AFib Stroke Medicine

For patients with atrial fibrillation (AFib), the primary purpose of all treatment options is to restore the rhythm of the heart to its normal rate and to keep stroke-causing blood clots at bay. Using medications is typically the best and most effective treatment approach for AFib patients. Medications are most effective when used as directed by your primary physician.

How Medications Treat AFib

When an individual has AFib, irregular electrical impulses contribute to the fluttering or tremoring of the heart. With AFib, the heart also beats at an abnormal rate, which is identified as palpitations.

In essence, AFib inhibits normal blood circulation in the atria and ventricles of the heart. This then causes blood to pool in the upper chambers, leading to clots. If a clot makes its way into the brain, it results in a stroke.

The primary goals of most AFib medications include:

  • Decelerating the heart rate
  • Keeping the rhythm of the heart in check
  • Hindering the formation of blood clots

Medications for Heart Rate

A class of AFib medicines correct the electrical transmissions within the heart muscle to decelerate its rate. While these drugs do not restore the normal heart rhythm, they are effective in improving symptoms.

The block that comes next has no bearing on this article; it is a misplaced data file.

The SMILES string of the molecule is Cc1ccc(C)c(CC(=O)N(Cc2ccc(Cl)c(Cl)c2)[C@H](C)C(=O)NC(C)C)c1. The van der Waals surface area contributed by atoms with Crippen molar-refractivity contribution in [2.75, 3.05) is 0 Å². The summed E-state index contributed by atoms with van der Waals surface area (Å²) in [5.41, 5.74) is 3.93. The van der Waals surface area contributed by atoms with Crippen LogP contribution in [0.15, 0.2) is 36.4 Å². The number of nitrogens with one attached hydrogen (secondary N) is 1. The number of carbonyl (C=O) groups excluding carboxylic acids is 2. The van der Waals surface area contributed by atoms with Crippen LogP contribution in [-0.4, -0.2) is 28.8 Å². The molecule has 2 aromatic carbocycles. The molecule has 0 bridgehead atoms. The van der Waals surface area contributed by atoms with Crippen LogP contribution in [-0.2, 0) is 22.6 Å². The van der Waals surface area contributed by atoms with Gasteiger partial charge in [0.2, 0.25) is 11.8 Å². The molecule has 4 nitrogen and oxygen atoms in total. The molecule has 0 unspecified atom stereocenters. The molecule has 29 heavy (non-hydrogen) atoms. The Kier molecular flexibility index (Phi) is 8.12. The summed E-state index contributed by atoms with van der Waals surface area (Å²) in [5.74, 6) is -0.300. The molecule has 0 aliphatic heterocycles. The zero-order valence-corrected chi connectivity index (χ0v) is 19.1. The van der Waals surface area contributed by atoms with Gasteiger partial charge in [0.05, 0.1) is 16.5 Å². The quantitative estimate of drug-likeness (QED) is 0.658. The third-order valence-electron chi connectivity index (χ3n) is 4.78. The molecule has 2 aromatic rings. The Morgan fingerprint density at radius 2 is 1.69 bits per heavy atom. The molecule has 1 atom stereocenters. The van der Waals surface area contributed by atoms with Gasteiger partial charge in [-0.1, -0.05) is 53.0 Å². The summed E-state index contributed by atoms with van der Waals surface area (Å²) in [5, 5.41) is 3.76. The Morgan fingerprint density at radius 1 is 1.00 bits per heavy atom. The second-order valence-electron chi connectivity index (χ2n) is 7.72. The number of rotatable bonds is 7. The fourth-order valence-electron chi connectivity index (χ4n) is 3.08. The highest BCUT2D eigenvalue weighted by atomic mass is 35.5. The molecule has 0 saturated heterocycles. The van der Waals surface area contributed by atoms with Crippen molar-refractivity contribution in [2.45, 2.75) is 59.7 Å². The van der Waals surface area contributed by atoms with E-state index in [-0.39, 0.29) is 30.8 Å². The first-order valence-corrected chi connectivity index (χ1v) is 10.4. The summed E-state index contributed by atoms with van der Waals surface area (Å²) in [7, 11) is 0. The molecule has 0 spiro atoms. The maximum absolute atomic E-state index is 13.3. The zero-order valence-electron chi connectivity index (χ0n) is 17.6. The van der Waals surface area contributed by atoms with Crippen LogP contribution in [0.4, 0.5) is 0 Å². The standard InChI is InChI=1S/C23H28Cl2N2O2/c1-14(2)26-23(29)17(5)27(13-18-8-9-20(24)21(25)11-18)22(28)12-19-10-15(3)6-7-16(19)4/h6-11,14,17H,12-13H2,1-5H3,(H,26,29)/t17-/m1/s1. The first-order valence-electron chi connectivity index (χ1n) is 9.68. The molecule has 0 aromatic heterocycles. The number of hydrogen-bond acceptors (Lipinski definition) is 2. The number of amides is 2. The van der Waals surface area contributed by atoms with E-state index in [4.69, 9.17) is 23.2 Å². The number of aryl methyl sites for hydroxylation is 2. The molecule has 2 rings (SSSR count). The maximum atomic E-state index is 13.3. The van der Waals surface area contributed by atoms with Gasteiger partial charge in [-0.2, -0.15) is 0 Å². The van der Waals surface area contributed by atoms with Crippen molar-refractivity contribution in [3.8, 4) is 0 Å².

Beta-blockers are the primary choice in this approach; it is essentially used for high blood pressure. The most commonly preferred beta-blockers are atenolol, bisoprolol, carteolol, propranolol, and sotalol. Beta-blockers also come with numerous side effects such as fatigue, lightheadedness, and dryness in the skin, eyes, and mouth.

Another form of blood pressure medication class is known as calcium channel blockers. These medications—such as diltiazem and verapamil— target blood vessels within the heart to decelerate the heart rate. Calcium channel blockers can cause side effects such as fatigue, swelling in the abdomen or lower extremities, indigestion, and mild skin reactions.

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Posted on May 5, 2023